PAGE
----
Born in 1925, the daughter of Chinese immigrants, Helen Chan grew up in Mount Holly, N.J., where she helped her parents with a family laundry business, according to an autobiography she wrote for her church, the Congregational Church of South Hempstead. She died Dec. 19.
She graduated from high school and moved to Philadelphia, where she met her husband, the late Kenneth Ng Chan, said her son, Jeffrey Chan of River Edge, N.J.
The two got married in 1948, moving to New York several years later. In 1951 they moved to Hempstead, where they raised three children.
Chan worked as a bookkeeper for several local businesses, including two home health agencies. But friends and family members say she poured her energy and soul into Chinese cultural and social organizations, and her church.
Chan was one of the founders of the Long Island Chinese Circle established in 1954 by a group of Chinese mothers who wanted to preserve their culture. She was among the teachers at a Chinese language school formed by the group.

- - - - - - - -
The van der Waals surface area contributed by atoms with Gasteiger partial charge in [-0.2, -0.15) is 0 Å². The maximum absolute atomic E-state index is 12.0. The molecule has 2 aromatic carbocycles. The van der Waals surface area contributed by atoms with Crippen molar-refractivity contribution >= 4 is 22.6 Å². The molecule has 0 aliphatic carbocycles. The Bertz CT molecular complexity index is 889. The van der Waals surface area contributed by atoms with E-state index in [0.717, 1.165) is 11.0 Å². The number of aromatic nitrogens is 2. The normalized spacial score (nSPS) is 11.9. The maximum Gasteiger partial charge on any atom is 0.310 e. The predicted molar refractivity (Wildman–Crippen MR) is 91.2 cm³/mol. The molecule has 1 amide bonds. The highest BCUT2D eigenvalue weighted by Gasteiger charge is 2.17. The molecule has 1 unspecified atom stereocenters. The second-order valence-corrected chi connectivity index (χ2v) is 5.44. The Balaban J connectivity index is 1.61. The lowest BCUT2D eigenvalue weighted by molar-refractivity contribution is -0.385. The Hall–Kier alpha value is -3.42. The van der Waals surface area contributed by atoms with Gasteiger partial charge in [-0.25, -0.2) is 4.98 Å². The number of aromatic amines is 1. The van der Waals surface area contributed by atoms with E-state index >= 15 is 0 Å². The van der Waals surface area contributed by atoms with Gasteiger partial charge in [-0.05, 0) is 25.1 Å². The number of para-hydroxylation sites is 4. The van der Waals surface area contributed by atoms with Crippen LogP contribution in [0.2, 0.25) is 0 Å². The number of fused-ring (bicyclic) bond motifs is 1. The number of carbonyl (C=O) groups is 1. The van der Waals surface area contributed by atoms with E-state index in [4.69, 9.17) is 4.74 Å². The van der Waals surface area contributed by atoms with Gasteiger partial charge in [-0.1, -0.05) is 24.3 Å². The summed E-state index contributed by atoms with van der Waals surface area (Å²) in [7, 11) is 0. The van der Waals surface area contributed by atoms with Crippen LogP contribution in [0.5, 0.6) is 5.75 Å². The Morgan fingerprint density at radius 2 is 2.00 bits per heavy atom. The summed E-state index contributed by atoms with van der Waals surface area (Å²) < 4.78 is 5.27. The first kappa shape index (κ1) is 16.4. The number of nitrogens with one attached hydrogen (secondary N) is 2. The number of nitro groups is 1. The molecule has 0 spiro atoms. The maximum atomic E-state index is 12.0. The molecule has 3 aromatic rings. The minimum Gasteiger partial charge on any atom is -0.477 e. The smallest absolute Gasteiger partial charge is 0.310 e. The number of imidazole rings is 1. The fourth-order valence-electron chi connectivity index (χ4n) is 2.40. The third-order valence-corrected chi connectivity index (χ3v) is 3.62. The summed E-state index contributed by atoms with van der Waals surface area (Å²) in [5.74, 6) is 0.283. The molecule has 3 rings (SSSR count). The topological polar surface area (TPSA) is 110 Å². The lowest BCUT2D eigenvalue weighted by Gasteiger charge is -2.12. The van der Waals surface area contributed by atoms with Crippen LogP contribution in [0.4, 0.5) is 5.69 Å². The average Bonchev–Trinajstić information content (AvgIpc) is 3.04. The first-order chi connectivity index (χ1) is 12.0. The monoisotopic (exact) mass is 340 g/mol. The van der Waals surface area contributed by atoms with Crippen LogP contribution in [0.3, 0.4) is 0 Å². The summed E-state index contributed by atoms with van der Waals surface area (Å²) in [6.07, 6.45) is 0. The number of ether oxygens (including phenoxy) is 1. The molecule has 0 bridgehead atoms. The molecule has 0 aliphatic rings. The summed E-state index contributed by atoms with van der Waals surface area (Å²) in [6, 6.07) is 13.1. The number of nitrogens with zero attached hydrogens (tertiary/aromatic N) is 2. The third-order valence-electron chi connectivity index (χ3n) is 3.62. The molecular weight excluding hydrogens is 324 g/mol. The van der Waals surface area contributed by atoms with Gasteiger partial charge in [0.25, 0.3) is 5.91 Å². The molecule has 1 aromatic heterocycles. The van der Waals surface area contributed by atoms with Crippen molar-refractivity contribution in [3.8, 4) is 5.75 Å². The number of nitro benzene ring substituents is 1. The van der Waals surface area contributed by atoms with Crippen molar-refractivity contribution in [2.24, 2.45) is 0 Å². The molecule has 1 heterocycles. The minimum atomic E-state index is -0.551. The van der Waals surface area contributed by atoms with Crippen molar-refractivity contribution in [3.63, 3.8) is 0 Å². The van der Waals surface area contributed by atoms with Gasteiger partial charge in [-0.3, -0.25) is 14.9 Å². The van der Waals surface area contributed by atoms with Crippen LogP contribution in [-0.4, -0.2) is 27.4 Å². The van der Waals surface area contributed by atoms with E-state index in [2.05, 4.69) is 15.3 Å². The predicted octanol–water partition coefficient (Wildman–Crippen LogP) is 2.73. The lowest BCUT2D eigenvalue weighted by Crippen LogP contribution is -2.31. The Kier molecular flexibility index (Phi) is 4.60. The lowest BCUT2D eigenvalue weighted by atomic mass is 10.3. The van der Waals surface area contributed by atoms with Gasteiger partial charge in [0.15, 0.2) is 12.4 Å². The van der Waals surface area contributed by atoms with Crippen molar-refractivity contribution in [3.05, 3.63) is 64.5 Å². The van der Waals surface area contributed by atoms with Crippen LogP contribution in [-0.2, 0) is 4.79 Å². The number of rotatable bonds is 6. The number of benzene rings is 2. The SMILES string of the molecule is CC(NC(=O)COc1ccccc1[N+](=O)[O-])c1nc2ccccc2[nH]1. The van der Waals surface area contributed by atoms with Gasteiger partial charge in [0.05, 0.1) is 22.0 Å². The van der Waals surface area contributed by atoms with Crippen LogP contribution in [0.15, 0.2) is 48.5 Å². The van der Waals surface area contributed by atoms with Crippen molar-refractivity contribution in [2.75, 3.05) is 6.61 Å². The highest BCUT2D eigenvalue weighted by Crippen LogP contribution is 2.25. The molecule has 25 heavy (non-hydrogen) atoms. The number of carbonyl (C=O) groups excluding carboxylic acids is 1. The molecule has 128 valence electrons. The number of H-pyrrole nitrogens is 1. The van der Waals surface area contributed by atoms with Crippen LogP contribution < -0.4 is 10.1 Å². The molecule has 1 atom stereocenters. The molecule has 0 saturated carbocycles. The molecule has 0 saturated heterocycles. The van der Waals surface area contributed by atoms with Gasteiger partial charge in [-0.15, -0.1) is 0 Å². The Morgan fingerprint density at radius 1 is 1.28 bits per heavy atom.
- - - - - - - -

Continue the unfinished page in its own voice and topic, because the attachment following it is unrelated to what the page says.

In 1960, Chan was among a group of Chinese-Americans to form the Chinese Center on Long Island, now located in West Hempstead. She served as the group's treasurer for more than 30 years and was a member of the board of directors. In later years she worked with seniors. "She was the conscience and she was the soul of the organization," said Helen Chin, vice president of the center.
In 1952, Chan joined the South Hempstead church, where she also had a persistent presence.
Suffering from lymphoma and diabetes, Chan had been hospitalized for the past few months. "She was in the hospital and she was still trying to run this luncheon they do every year for patients from Pilgrim State," Jeffrey Chan said.
"Mom was just very mild-mannered, very generous and very faithful to her organizations and the church," said her daughter Phyllis Chan-Carr of West Islip. "She inspired a lot of people to do things."
Chan is also survived by daughter Pamela Lee of Syosset and one grandson. A funeral service was held last week at the Congregational Church of South Hempstead, followed by a burial at Greenfield Cemetery in Uniondale.